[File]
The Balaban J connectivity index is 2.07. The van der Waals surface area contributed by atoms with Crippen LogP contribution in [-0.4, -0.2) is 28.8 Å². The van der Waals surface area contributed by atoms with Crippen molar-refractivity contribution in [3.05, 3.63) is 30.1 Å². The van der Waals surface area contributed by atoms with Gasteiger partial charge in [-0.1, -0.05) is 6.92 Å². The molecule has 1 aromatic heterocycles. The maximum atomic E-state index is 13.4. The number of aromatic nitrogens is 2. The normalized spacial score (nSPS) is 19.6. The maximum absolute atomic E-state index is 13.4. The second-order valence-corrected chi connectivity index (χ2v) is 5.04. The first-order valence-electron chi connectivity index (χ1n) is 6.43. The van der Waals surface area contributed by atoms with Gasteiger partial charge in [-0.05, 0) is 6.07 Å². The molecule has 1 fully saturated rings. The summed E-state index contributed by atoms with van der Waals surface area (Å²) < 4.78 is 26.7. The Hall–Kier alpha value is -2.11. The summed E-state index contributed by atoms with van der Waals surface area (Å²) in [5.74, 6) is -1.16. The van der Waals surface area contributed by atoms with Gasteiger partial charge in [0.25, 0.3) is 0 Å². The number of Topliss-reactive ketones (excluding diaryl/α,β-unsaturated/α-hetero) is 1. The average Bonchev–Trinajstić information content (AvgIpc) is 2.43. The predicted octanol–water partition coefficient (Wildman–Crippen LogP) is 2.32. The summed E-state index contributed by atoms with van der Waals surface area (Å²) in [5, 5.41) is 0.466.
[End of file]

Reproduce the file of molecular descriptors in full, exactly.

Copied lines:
The Balaban J connectivity index is 2.07. The van der Waals surface area contributed by atoms with Crippen LogP contribution in [-0.4, -0.2) is 28.8 Å². The van der Waals surface area contributed by atoms with Crippen molar-refractivity contribution in [3.05, 3.63) is 30.1 Å². The van der Waals surface area contributed by atoms with Gasteiger partial charge in [-0.1, -0.05) is 6.92 Å². The molecule has 1 aromatic heterocycles. The maximum atomic E-state index is 13.4. The number of aromatic nitrogens is 2. The normalized spacial score (nSPS) is 19.6. The maximum absolute atomic E-state index is 13.4. The second-order valence-corrected chi connectivity index (χ2v) is 5.04. The first-order valence-electron chi connectivity index (χ1n) is 6.43. The van der Waals surface area contributed by atoms with Gasteiger partial charge in [-0.05, 0) is 6.07 Å². The molecule has 1 fully saturated rings. The summed E-state index contributed by atoms with van der Waals surface area (Å²) < 4.78 is 26.7. The Hall–Kier alpha value is -2.11. The summed E-state index contributed by atoms with van der Waals surface area (Å²) in [5.74, 6) is -1.16. The van der Waals surface area contributed by atoms with Gasteiger partial charge in [0.25, 0.3) is 0 Å². The number of Topliss-reactive ketones (excluding diaryl/α,β-unsaturated/α-hetero) is 1. The average Bonchev–Trinajstić information content (AvgIpc) is 2.43. The predicted octanol–water partition coefficient (Wildman–Crippen LogP) is 2.32. The summed E-state index contributed by atoms with van der Waals surface area (Å²) in [5, 5.41) is 0.466.